The future of flaring in Western Canada is thick with uncertainty. Will public pressure lead to an outright ban or will more sophisticated flaring systems improve a blackened image? Pat Roche reports on the controversy and details alternative technologies that hope to reduce the common oil-country sight of flares flickering in the nighttime sky

Headquartered off the beaten track in the sleepy east-central Alberta town of Stettler, Tornado has built an international business, including a Houston branch with 50 employees. Got a flaring problem? You can solve it with flaring technology, Manis insists.

"Is flaring really the problem? No. It's the way the industry operates. Because we can control the emissions to an extremely high level," maintains Manis, who blames oil company purchasing managers who choose cheap, open-pipe flare stacks for giving all flaring technology a black eye. [In other words, hide the flame of the flare. The big problem is the CO2 which cannot be scrubbed--RSB]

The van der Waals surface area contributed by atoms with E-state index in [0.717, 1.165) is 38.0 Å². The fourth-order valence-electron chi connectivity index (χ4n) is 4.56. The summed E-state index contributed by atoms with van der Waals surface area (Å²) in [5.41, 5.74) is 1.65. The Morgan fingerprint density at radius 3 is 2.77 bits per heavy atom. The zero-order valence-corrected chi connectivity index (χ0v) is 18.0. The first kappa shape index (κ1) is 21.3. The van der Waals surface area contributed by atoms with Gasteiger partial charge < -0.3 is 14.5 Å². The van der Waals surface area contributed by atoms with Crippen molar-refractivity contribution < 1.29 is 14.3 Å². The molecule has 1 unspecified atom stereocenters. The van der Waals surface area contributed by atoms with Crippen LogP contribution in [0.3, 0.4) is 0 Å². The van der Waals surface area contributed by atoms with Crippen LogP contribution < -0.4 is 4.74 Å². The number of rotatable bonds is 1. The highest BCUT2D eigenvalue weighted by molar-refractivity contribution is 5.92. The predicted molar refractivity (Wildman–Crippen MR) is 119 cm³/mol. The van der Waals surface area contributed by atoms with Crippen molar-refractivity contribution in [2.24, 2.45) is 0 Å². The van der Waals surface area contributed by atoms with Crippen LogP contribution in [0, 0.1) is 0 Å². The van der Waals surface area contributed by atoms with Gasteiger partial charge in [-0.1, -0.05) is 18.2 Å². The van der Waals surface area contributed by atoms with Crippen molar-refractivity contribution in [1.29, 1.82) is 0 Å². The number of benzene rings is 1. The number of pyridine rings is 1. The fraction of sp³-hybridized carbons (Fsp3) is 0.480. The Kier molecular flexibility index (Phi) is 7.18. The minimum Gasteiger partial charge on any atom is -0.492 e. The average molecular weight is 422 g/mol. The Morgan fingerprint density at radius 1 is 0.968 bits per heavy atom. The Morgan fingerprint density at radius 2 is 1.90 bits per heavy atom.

In Alberta, about 4,400 flares are flickering round the clock, burning natural gas volumes produced from oil wells. Another 600 flares burn at gas plants and scores of other mostly short-term flares are blazing away on any given day.

In its June 1998 report on flaring, the Clean Air Strategic Alliance said about half the solution gas that is currently flared could potentially be used to generate electricity. (Last year [1998], flares disposed of 1.451 billion metric tonnes -- 51.23 bcf -- of solution gas in Alberta, according to Alberta Energy and Utility Board figures.)